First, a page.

And how does taking a Burmese python out of Burma help in understanding nature and the environment? Or help in conservation, even? Why should little Timmy have a bearded dragon, just because it's cool to have one and "Mark down in Shepford Avenue has one too and oh, his dad keeps a Gaboon viper"?

Male lion facepaw
"Muskingum... oh G*d, that was awful.
I close my eyes and I can still see it...
Photo from here.
The so-called wild creatures can't demonstrate their roles in their natural habitat when they're not in their natural habitat. Nor can they speak for themselves, which is why we need real animal experts. I don't think the commercial exotic pet trade helps with this at all.

Those traded animals that didn't come from a factory farm were likely caught illegally from habitats that may not afford the loss of these species. The National Geographic article on the Asian wildlife trade still fills me with shame and fury, as does the extermination of the animals in Muskingum, Ohio.

And how can these wild creatures be compared to other domesticated animals such as dogs and cats? A pet shop is not a Toys-R-Us. Kids will get bored with their toys, just as they will with pets. And there are no recycle bins for unwanted African rock pythons or Indian star turtles.

Coming home to roost - or nest
We often fail to understand that many of this planet's creatures evolved to perform certain duties necessary to keep the circle of life going. The effects of any unnatural tampering of this circle may not be known for years and by the time they're felt, it's often to late.

With regards to pythons in the Everglades, nobody knows exactly how these snakes react when placed in a foreign habitat. Will they be eventually killed by the climate, or will they evolve to fill the niche they're placed in?

Wildlife experts now fear the possibility of the latter, a worst-case scenario where these pythons would spread beyond Florida or, worse, breed a hybrid Burmese-African super python.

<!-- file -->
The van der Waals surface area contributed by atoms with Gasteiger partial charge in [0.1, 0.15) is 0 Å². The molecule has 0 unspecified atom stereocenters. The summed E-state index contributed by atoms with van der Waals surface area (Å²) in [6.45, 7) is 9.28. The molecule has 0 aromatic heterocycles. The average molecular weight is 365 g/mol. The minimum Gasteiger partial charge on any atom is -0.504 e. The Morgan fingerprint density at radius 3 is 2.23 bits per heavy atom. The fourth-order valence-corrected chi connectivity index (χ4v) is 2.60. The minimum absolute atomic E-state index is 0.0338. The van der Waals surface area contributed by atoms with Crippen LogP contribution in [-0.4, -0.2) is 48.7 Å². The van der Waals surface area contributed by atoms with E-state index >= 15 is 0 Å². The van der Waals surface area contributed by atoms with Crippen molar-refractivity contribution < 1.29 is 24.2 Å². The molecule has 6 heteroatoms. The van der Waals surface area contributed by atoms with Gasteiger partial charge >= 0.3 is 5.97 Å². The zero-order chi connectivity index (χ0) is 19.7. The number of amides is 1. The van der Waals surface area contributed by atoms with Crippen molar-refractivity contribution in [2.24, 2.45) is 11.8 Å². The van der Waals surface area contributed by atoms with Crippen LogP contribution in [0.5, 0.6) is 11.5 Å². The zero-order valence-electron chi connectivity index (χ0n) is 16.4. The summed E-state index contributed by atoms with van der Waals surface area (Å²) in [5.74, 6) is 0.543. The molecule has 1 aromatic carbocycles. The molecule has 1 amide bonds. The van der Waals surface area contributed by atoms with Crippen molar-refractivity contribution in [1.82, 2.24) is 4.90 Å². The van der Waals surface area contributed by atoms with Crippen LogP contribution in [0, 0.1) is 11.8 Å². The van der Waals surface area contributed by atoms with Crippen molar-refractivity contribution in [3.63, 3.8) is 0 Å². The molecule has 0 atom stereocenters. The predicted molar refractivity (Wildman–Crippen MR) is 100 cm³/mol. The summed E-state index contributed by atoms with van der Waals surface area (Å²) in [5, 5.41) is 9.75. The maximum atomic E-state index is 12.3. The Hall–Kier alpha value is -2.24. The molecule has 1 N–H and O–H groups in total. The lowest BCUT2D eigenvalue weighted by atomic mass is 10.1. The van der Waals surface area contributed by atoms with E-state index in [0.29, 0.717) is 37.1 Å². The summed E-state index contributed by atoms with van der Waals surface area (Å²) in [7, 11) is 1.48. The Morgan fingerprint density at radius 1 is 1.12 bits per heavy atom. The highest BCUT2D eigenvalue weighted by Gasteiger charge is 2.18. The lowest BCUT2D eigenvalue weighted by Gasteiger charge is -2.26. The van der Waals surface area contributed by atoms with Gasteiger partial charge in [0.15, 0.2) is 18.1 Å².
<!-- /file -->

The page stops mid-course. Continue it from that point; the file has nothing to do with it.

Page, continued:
Sceptics argue that snakes won't survive the winters outside Florida and, hell, we ain't seen a super snake yet. That's because the twain hath never met - Burma, Africa, you know. But now that both species are sharing the same neighbourhood, it may only be a matter of time.

Keep it real
Not to denigrate the good work these wildlife warriors do off-camera, but I don't really feel the action-adventure circuit does much good for wildlife conservation or the reputation of the related professions in the long run.

Not when the nature channels appear to be pandering more and more to the action-adventure- and blood-and-guts-loving demographic, distilling their subjects down to tiny yummy, bloody bites for an increasingly attention-deficient dumbed-down audience.

I'm not sure they dance with crocs or wrestle great white sharks onto boats for tagging, measuring and DNA sampling for the glam. It's hard work, more a labour of love or a duty to inform. Cliché, perhaps, but that's what I'd like to believe.

(I've not heard of researchers who treat field work as a "job", but I'm sure they exist).

Just as these shows reduce these dedicated men and women to Crocodile Hunters, Snake Busters or Shark Men, these wild animals and their roles in their exclusive ecological niches are similarly reduced to just stripes, spots, fins, scales and sharp teeth, to be gawked at, feared or admired, and perhaps owned. Trophies, trinkets, ornaments. Status symbols.

These people and the wildlife they work with are more than that. And it's time we all learn how much.

I wrote this back in 2012, partly in response to an article that commemorated Steve Irwin, a few years after his death. Things are hectic at the company, which is why there are more pictures than prose around here these days, and only when I can be bothered - not even enough time to compile the space-filling listicles I used to be fond of.